Airlines say their studies have consistently shown that amenities such as food service and blankets rank far down on the list of customers' priorities. A J.D. Power & Associates survey last year likewise found that air travelers valued customer service above "peanuts and pillows."
Steve Roll, a manager for a Denver pharmaceutical company who was at LAX this week to catch a United flight, said making customers happy should take a back seat to keeping them safe. And passengers often are just as responsible for a bad experience as the airline, he said.
"What usually drives people's misery is their own poor preparation. It's usually something that is self-induced," said Roll, citing travelers who arrive 10 minutes before their flights and expect to breeze through the ticket line.
"When I normally see someone who's really upset, it's because they don't fly a lot." For more frequent fliers, he said, "it's just a different set of expectations."
And in the view of aviation consultant Michael Boyd, the airlines are doing what they are supposed to be doing: filling their planes and making money.
Boyd contends that heavily publicized debacles such as American's mass diversion of flights two days before New Year's Eve give a distorted view of the air travel system.
"That doesn't mean the airlines can't do a better job," he said. "But some people make it sound like going to the airport is like going back to Vietnam, and that's just not true."
Napa, Calif., resident Kate Hanni disagrees. Hanni, husband Tim and their two sons were flying from San Francisco to Mobile, Ala., by way of Dallas-Fort Worth on Dec. 29. The flight was diverted to Austin, Texas, by heavy thunderstorms that closed the Dallas-Fort Worth airport for nine hours.
Hanni and her fellow passengers on Flight 1348 sat on the tarmac for more than eight hours, running out of food and bottled beverages before the pilot, acting against orders, pulled up to a gate and deposited the passengers at the nearly deserted airport.
Passengers on other diverted American flights who endured similar experiences have banded together to lobby Congress for an airline passenger "bill of rights." Hanni, a real estate broker, has done dozens of radio and TV interviews to describe her ordeal and talked with Rep. Mike Thompson (D-St. Helena) about an airline consumer protection bill.
"Now that the airlines' profits are higher, they should be taking those profits and putting them back into the airline to make sure people are having a satisfactory experience," said Hanni, who is forming a nonprofit group to push the cause. Its website, at , has collected almost 2,000 signatures in support of the proposed bill of rights.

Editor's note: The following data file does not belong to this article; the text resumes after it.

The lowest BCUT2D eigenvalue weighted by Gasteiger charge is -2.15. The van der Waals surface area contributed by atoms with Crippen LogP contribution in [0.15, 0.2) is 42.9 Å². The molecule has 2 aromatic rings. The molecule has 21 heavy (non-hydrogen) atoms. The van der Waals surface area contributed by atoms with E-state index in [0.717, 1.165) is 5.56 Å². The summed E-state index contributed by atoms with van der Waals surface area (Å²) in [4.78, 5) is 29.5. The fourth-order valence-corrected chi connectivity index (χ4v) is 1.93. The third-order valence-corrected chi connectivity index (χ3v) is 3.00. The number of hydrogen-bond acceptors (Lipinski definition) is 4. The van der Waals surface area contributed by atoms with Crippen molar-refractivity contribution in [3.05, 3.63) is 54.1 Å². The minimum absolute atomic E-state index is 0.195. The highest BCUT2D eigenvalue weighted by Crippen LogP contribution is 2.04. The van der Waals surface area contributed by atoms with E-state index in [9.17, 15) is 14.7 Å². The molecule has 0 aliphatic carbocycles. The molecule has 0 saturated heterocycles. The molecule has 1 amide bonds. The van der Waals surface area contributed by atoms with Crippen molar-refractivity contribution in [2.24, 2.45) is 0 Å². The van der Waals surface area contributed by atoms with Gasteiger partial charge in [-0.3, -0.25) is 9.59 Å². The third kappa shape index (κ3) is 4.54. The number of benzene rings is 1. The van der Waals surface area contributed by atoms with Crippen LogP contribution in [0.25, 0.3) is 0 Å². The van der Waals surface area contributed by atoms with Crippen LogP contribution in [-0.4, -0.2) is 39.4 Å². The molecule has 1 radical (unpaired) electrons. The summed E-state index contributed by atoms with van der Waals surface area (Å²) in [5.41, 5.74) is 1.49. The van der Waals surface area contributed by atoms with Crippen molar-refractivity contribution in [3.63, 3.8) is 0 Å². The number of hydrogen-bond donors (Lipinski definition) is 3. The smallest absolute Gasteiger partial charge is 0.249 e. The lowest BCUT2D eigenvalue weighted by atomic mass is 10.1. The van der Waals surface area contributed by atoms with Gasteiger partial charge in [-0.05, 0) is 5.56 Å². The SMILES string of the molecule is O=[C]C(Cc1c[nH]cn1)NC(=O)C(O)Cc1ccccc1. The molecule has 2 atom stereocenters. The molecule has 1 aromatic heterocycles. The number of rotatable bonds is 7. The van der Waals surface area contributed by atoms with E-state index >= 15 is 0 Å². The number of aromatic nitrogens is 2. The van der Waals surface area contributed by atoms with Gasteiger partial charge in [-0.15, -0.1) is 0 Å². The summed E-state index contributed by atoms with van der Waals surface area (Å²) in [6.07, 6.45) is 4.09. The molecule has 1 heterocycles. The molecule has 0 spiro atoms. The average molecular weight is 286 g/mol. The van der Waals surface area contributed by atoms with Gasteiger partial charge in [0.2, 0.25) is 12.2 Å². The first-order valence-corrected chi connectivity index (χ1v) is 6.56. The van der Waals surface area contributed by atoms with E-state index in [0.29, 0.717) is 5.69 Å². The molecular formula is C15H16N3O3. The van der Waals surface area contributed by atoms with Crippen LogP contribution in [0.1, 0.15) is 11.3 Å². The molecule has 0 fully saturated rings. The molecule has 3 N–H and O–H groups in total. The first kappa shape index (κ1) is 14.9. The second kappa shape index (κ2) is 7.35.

Thompson, who is working out the details of a proposed bill, said "there's a tremendous amount of support for this."
American, which has sent out travel vouchers for as much as $500 to more than 4,600 passengers trapped on planes that were grounded Dec. 29, has called the storms a "once-in-a-lifetime situation."
"We do not feel there is a need for specific legislation such as this," said spokesman Tim Smith this week. "We would consider that to be an overreaction to what statistically is an anomaly."
Times staff writer Ashley Surdin contributed to this report.
Top 5 complaints
Numbers of air travel complaints to the Department of Transportation in 2006.
Flight problems 2,162
Customer service 1,019
and boarding 1,007
Source: Department of Transportation
Los Angeles Times
Among other things, backers of an airline passengers "bill of rights" want carriers to:
* Respond to complaints within 24 hours and resolve them within two weeks.
* Promptly notify passengers of flight delays, diversions and cancellations.
* Ensure that no airplane sits on the tarmac for more than three hours without passengers being given a chance to deplane.
* Provide food, water and medical attention (when needed) during lengthy delays.
* List chronically delayed flights on the Internet.
* Refund 150% of ticket costs to bumped passengers or those delayed more than 12 hours.
* Establish a passenger review committee to investigate complaints.
Source: Coalition for Airline
Passengers Bill of Rights